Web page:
Pretty easy right?
Whether you like resolving these puzzles or not, you probably tried your hand at least once or twice. Out of principle perhaps? As we said, Magic is about puzzles, it’s never a bad idea to practice every now and then.
But there is still something missing, isn’t there?
What’s the Play?
You are great at solving puzzles. You enjoy it, and you are great at it, you fold those “What’s the play?” in 2 minutes flat every time. And yet somehow, you cannot seem to get past that FNM-winner stage. Maybe you won an RCQ, maybe you even got your invite to the Pro Tour, but you are probably not expected or expecting to win that one. I’m not taking a lot of chances when saying that, there are a lot of excellent puzzle solvers out there that cannot make it to the great stage, courtesy of few available spots.
So what’s all this about?
Like an amateur footballer who juggles better than Ronaldinho but never had the opportunity to go pro, you might have accepted that Magic is not just about solving these puzzles, and that there are other skills you need to improve. There is some truth to this, because as you have noticed, all these nice little puzzles are very unlikely to actually happen in real games. But I would argue, the issue lies here still. Magic is about puzzles.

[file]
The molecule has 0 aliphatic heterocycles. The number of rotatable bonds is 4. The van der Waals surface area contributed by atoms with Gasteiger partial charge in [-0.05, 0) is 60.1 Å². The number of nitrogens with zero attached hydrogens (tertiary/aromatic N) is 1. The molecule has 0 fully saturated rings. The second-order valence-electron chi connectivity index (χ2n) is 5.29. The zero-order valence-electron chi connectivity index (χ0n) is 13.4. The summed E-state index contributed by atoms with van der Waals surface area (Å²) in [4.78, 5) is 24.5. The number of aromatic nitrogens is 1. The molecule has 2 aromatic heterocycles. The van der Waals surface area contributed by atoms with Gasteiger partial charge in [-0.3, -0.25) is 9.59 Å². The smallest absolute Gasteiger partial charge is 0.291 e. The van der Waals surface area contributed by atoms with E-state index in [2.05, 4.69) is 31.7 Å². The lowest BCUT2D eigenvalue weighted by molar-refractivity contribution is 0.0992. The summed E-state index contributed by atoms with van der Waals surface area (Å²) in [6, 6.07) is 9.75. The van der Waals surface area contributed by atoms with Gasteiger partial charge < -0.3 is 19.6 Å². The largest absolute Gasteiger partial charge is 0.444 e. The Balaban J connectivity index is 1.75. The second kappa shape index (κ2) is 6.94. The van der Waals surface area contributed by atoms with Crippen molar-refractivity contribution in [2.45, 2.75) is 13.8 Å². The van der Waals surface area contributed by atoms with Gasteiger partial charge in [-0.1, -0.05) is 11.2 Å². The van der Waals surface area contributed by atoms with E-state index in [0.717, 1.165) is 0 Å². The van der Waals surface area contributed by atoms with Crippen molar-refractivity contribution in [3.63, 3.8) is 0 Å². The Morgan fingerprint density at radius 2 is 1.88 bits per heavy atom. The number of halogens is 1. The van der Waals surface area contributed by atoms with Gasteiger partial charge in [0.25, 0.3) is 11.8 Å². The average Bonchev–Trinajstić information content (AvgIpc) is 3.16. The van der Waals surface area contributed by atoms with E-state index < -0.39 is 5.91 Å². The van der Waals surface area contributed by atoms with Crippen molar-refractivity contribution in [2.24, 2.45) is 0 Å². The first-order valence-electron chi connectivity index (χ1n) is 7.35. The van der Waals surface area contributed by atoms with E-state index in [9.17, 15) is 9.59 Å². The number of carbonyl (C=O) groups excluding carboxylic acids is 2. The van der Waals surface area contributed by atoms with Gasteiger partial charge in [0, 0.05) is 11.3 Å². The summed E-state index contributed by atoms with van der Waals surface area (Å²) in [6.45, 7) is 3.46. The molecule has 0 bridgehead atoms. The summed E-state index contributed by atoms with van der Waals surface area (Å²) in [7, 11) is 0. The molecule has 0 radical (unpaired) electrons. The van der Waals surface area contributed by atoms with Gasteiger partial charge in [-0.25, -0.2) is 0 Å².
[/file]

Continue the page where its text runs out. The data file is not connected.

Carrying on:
Maybe the word “puzzle” is misleading. A normal “puzzle”, as you picture it, is a game with a lot of pieces that nicely fit together to get a beautiful picture. The puzzle has a solution, a correct answer. Rules queries and “Can you win this turn?” all have an engineered correct solution as well, it’s just a question of figuring it out. But as we said earlier, Magic is more complex than that. Imagine an actual puzzle, but one representing abstract art you have never seen before, and you pick each piece one at a time from a bag containing an unknown number of pieces, not all of which are necessary to finish the puzzle. Now you have a closer idea of the kind of puzzles Magic really is. A puzzle is just a series of decisions you must make to optimize your output through uncertain circumstances. A Magic puzzle does not necessarily have a sure, final or unique solution.